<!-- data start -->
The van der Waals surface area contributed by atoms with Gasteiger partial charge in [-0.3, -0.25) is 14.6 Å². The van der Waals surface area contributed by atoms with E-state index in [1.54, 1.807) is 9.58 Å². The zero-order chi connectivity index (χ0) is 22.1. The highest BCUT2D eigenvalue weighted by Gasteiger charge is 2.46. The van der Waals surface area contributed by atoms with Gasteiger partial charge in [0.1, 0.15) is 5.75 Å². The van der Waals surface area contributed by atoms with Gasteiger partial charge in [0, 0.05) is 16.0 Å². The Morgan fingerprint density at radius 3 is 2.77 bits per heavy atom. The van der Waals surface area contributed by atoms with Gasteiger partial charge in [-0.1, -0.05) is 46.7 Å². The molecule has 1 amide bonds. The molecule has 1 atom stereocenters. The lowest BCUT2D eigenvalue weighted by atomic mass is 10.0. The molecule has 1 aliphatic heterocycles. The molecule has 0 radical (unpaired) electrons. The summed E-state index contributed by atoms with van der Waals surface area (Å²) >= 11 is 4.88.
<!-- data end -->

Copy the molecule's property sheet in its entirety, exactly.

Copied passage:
The van der Waals surface area contributed by atoms with Gasteiger partial charge in [-0.3, -0.25) is 14.6 Å². The van der Waals surface area contributed by atoms with E-state index in [1.54, 1.807) is 9.58 Å². The zero-order chi connectivity index (χ0) is 22.1. The highest BCUT2D eigenvalue weighted by Gasteiger charge is 2.46. The van der Waals surface area contributed by atoms with Gasteiger partial charge in [0.1, 0.15) is 5.75 Å². The van der Waals surface area contributed by atoms with Gasteiger partial charge in [0, 0.05) is 16.0 Å². The Morgan fingerprint density at radius 3 is 2.77 bits per heavy atom. The van der Waals surface area contributed by atoms with Gasteiger partial charge in [-0.1, -0.05) is 46.7 Å². The molecule has 1 amide bonds. The molecule has 1 atom stereocenters. The lowest BCUT2D eigenvalue weighted by atomic mass is 10.0. The molecule has 1 aliphatic heterocycles. The molecule has 0 radical (unpaired) electrons. The summed E-state index contributed by atoms with van der Waals surface area (Å²) >= 11 is 4.88.